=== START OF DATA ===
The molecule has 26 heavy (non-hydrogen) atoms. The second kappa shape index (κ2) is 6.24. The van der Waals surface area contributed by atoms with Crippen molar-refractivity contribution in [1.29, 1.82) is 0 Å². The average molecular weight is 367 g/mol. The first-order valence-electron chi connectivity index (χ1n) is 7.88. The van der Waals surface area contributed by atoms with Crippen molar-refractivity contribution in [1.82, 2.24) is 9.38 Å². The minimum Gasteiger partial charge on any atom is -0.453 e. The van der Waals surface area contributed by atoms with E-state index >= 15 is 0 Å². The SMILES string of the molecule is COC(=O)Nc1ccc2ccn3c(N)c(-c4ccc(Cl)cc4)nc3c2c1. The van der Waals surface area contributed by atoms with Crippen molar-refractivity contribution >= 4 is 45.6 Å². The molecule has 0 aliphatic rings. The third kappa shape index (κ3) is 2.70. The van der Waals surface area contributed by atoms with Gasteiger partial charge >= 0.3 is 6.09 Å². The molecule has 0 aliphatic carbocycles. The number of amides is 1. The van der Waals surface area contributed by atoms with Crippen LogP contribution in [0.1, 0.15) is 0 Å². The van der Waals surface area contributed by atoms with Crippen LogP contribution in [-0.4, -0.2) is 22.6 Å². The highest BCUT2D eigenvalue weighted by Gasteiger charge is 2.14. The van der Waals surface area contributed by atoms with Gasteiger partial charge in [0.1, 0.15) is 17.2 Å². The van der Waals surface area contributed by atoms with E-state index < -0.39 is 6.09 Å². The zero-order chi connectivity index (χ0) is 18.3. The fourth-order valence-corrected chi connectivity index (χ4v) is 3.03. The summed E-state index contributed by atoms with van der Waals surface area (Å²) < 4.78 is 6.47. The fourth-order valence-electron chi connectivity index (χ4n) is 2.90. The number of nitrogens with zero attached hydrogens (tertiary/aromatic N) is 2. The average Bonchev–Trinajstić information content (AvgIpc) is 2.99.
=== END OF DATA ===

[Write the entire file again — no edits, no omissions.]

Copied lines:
The molecule has 26 heavy (non-hydrogen) atoms. The second kappa shape index (κ2) is 6.24. The van der Waals surface area contributed by atoms with Crippen molar-refractivity contribution in [1.29, 1.82) is 0 Å². The average molecular weight is 367 g/mol. The first-order valence-electron chi connectivity index (χ1n) is 7.88. The van der Waals surface area contributed by atoms with Crippen molar-refractivity contribution in [1.82, 2.24) is 9.38 Å². The minimum Gasteiger partial charge on any atom is -0.453 e. The van der Waals surface area contributed by atoms with E-state index >= 15 is 0 Å². The SMILES string of the molecule is COC(=O)Nc1ccc2ccn3c(N)c(-c4ccc(Cl)cc4)nc3c2c1. The van der Waals surface area contributed by atoms with Crippen molar-refractivity contribution >= 4 is 45.6 Å². The molecule has 0 aliphatic rings. The third kappa shape index (κ3) is 2.70. The van der Waals surface area contributed by atoms with Gasteiger partial charge >= 0.3 is 6.09 Å². The molecule has 0 aliphatic carbocycles. The number of amides is 1. The van der Waals surface area contributed by atoms with Crippen LogP contribution in [0.1, 0.15) is 0 Å². The van der Waals surface area contributed by atoms with Crippen LogP contribution in [-0.4, -0.2) is 22.6 Å². The highest BCUT2D eigenvalue weighted by Gasteiger charge is 2.14. The van der Waals surface area contributed by atoms with Gasteiger partial charge in [0.1, 0.15) is 17.2 Å². The van der Waals surface area contributed by atoms with E-state index < -0.39 is 6.09 Å². The zero-order chi connectivity index (χ0) is 18.3. The fourth-order valence-corrected chi connectivity index (χ4v) is 3.03. The summed E-state index contributed by atoms with van der Waals surface area (Å²) < 4.78 is 6.47. The fourth-order valence-electron chi connectivity index (χ4n) is 2.90. The number of nitrogens with zero attached hydrogens (tertiary/aromatic N) is 2. The average Bonchev–Trinajstić information content (AvgIpc) is 2.99.